Grad School is Weird, and Here’s Why: A 6-Week Update

Can you believe I’ve made it through over a month of grad school?

Six weeks ago, as I packed the car and drove halfway across the country to grad school, my mom gave me an ominous warning on what lay ahead:

“It’s going to be weird for a few months.”

When I got here, at first, I thought everything was fine.  I figured if I’d managed alright in college, grad school would be no problem.  But as the semester has gone on, I can’t say she was incorrect.

So far, there have been moments when I’m so thrilled to be here and so high on life that I wish this time would never end.

But then there are moments when I feel like I’m doing everything wrong, life is a disaster, I’m not even a good composer, and I can’t possibly make it through the coming week—let alone the rest of my degree…

Welcome to grad school, everyone!

Suffice it to say that it’s been a bumpy road so far—though there have been many good times as well.  I’ll skip over the worst parts and just talk about some of the highlights and what has kept me busy:

School/Work

I’m only taking two classes, which is much less than in undergrad. One semester at Belmont, I had to take fourteen classes—yes, you read that right: fourteen, though several were zero-credit seminars.  I did have a great experience at Belmont, but this is a welcome change.

I do have additional responsibilities that I didn’t have in undergrad because I have an assistantship, which involves maintaining the electroacoustic studios and recording.  So instead of doing audio projects for a class grade like I did at Belmont, now I do them as my school job.  Pretty neat.

 

Stage-Managing an Opera

A couple of weeks into classes, I had the opportunity to stage-manage an opera world premiere: composer Daron Hagen’s Orson Rehearsed.

Shows are always stressful, and sometimes you’re not sure if or how everything will come together (especially when you’ve never managed an opera before), but somehow it always does.  It ended up being a great experience working with some very talented people who became like a family.

 

Experiencing the Chicago Arts Scene

Chicago Symphony at Millennium Park

The great thing about living in Chicago is that there’s some kind of world-class performance or arts event every weekend—most of which offer student tickets.

So far, I’ve seen the Chicago Symphony, the Chicago Composer’s Consortium, and the unveiling of Art on the Mart. I’m also hoping I’ll finally get to visit the Art Institute now that there aren’t so many tourists.  I haven’t had time to do as much as I would like, but now that I’m getting settled, maybe I can get out more.

 

Meeting New People

Although I had some friends and connections in the Chicagoland area before I moved, I still feel like I’m mostly starting over when it comes to building a professional reputation.

Nashville was a much smaller town, and Belmont had its tentacles in every area of the music business, which made it easy to get plugged in.  The entire town revolved around music, and if you didn’t know someone yourself, you weren’t far from a person who did.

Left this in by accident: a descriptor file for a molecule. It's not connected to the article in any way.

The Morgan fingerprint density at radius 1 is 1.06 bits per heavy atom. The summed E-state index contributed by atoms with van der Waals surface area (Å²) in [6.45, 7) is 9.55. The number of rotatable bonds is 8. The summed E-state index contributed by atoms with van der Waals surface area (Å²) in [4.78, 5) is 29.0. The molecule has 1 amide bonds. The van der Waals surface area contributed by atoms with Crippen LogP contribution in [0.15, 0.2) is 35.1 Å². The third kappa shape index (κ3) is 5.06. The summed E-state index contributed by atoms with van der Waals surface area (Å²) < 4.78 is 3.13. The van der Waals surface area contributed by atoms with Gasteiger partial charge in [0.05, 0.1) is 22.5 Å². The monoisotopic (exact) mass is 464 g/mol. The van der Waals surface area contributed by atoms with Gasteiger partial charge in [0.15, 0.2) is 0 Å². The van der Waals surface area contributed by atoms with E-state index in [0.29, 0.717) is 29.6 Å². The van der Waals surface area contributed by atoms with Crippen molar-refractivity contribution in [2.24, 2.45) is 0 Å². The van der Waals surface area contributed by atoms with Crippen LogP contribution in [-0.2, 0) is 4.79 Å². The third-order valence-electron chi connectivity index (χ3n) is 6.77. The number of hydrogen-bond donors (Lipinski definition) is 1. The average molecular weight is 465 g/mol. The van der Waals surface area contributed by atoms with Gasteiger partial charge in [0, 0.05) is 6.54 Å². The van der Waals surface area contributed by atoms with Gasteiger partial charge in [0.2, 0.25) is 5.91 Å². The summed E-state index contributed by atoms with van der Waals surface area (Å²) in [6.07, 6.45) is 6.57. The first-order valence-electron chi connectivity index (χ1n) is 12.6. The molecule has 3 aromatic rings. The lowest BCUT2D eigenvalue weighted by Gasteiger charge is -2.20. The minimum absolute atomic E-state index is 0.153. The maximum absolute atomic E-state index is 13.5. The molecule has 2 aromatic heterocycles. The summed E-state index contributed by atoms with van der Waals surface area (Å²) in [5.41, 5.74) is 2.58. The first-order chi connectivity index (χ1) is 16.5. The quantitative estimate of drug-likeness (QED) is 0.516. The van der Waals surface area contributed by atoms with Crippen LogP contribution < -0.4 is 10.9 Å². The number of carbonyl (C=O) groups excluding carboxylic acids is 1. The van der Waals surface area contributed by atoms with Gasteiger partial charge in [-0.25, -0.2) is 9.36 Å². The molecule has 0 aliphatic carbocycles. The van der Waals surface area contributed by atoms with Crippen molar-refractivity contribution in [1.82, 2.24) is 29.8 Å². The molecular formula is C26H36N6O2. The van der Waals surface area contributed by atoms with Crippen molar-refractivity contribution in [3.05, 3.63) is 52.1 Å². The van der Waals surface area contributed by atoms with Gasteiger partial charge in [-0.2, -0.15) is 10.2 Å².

Contrarily, Chicago is enormous and overwhelming, and it takes a little more digging to figure out where to go and who you should meet.

Although I’m certainly going to concerts and meeting other musicians like I did in Nashville, I’m also making an effort to meet people who aren’t necessarily directly in the music business, too.  It’s so easy to get stuck into your little music school bubble, but it’s important to remember there’s a whole other world out there—and to be a part of it.

 

My New Composition

I’ll be honest…  Many of my difficulties over the last few weeks have been caused or at the very least exacerbated by the new composition I’m writing.  It was one of those pieces that, for a while, refused to move forward no matter what I did.

I’m unflappable when it comes to anything else that happens to me, but give me a section of a piece that I’m struggling to work out, and the whole day (or week or month) might be ruined until it’s right.  When I get to that point where there seems to be no solution, I forget about all of the solid pieces I’ve written in the past, and suddenly I’m not even sure I’m a “real” composer or not.

But the good news is that because I’m so bothered by that thought, it’s yet another reason I make myself keep going—and I always get past these roadblocks with enough persistence.

Sure enough, I’m finally bringing in this new piece, “Internal Combustion,” for a landing.  It’s for Pierrot instrumentation: flute, clarinet, violin, cello, and piano.  (We refer to this as Pierrot ensemble because of Arnold Schoenberg’s seminal work, Pierrot Lunaire, which used those same instruments.)

I was going to write something tonal and melodic, like I so enjoy, but I had a nightmare which forced me to write this instead.  Imagine the sequel to my piano trio, “Proceed with Caution,” and that’s sort of what “Internal Combustion” is.  There’s a future post about it coming up, but for now, you can listen to its predecessor here:

Grad school in Chicago definitely isn’t all fun and games…

The highs combined with lows of self-doubt and trying to find a new normal in grad life make it very weird.

There are still times when I miss my days in Nashville, when I felt like I had a whole lot more figured out, but you know what?  The good, the tough, and the weird times are all part of what makes life an adventure.

2 thoughts on “Grad School is Weird, and Here’s Why: A 6-Week Update

  1. Hang in there! You know what you want and you have the skill to get there. Life is highs and lows.
    ❤️🎵💜🎵💚🎵💙🎵

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